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Old 10-29-2009, 05:39 AM
 
Location: North Carolina
531 posts, read 1,806,173 times
Reputation: 302

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I think the idea of an "emergency fund" may have been a Suze Orman invention. Or, at the very least, she talks about it all the time.

The idea of having separate monies set aside to live on seems an artificial and maybe, dare I say it, *bad* idea. Your well-paid, frugal-living friend should max out her 401K so long as it is advantageous tax-wise to do so. The rest she should just save--not in some bogus "emergency fund", but just save. She'll want to be careful not to invest those non-IRA savings in things that generate lots of taxes, but tax avoidance is NOT the sole reason to pick investments.

There are always ways to beat the tax man. The wealthy elite who run our government make sure of that. Save the money. Avoid the taxes as best you can. When you are retired, you can control how much "income" you get and tax avoidance becomes much easier (I think this is what mathjak was trying to say before all hell broke loose).
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Old 10-29-2009, 06:31 AM
 
204 posts, read 541,662 times
Reputation: 65
Quote:
Originally Posted by mathjak107 View Post
i myself have chosen not to respond any further.
you just did.
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Old 10-29-2009, 11:49 AM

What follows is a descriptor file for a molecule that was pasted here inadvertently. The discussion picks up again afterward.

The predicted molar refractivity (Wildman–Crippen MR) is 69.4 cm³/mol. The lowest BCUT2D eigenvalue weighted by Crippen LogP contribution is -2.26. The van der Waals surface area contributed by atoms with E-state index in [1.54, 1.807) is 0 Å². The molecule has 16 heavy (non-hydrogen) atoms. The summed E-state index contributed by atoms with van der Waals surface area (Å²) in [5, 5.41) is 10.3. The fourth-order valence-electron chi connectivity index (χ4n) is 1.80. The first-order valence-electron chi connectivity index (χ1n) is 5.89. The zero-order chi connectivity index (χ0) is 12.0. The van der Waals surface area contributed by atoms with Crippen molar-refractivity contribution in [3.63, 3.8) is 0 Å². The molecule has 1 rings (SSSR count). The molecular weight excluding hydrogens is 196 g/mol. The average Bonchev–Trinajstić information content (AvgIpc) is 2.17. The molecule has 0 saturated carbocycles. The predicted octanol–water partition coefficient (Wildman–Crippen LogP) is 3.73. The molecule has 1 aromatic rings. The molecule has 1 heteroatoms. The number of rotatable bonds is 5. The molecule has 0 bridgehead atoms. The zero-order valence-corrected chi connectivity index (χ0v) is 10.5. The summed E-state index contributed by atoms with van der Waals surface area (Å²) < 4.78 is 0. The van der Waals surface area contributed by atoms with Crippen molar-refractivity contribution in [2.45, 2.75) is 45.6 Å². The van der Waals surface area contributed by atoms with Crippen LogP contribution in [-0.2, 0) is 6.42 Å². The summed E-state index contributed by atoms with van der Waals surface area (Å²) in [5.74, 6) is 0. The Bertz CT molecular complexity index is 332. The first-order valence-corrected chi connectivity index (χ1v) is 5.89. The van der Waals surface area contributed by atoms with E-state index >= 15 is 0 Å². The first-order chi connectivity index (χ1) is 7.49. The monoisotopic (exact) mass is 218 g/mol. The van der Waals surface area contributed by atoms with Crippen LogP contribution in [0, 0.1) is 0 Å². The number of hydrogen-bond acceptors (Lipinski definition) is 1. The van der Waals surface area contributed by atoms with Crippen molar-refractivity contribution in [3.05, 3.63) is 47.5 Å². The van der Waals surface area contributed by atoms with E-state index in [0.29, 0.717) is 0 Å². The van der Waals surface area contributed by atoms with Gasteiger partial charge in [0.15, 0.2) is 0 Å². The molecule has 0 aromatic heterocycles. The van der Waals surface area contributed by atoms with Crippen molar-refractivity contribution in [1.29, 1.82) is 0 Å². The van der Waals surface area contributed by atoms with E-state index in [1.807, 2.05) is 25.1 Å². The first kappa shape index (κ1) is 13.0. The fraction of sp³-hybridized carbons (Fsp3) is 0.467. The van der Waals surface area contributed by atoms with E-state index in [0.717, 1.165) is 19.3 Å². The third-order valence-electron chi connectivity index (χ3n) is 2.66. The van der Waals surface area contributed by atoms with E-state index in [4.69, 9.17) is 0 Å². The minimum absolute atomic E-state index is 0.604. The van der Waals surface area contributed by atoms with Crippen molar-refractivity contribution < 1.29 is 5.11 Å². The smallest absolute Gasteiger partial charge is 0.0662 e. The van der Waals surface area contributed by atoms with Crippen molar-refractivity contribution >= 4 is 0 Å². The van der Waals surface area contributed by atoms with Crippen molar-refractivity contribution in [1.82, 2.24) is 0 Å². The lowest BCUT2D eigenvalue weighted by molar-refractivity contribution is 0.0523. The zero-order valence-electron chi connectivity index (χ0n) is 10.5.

16,092 posts, read 36,591,693 times
Reputation: 6277
If you can max it out when you are young the compounding is all the better. I would then fund a Roth, then buy a home on a 15-year mortgage. I would save some for emergency, some for vacations (important to do some international travel while young) and then you don't have to worry about the rest.
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Old 10-29-2009, 12:07 PM
 
71,763 posts, read 71,853,273 times
Reputation: 49311
from your mouth to gods ears... ha ha ha we all should have had that happen to us.........

actually i remember when my life started out just that way , but then a little some thing called a wife and kids happened...

there went the best laid plans of mice and men...
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Old 10-29-2009, 12:14 PM
 
48,516 posts, read 83,989,888 times
Reputation: 18050
Quote:
Originally Posted by goat1of2 View Post
I think the idea of an "emergency fund" may have been a Suze Orman invention. Or, at the very least, she talks about it all the time.

The idea of having separate monies set aside to live on seems an artificial and maybe, dare I say it, *bad* idea. Your well-paid, frugal-living friend should max out her 401K so long as it is advantageous tax-wise to do so. The rest she should just save--not in some bogus "emergency fund", but just save. She'll want to be careful not to invest those non-IRA savings in things that generate lots of taxes, but tax avoidance is NOT the sole reason to pick investments.

There are always ways to beat the tax man. The wealthy elite who run our government make sure of that. Save the money. Avoid the taxes as best you can. When you are retired, you can control how much "income" you get and tax avoidance becomes much easier (I think this is what mathjak was trying to say before all hell broke loose).
I don't think its was her invention ;just what has shown to be a wise choice proven by those that used it. Emergency funding have saved a ton of people.She seems to be able to accomplish this from OPs information given.
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Old 10-29-2009, 01:25 PM
 
Location: Alaska
5,356 posts, read 16,356,662 times
Reputation: 4024
Quote:
Originally Posted by goat1of2 View Post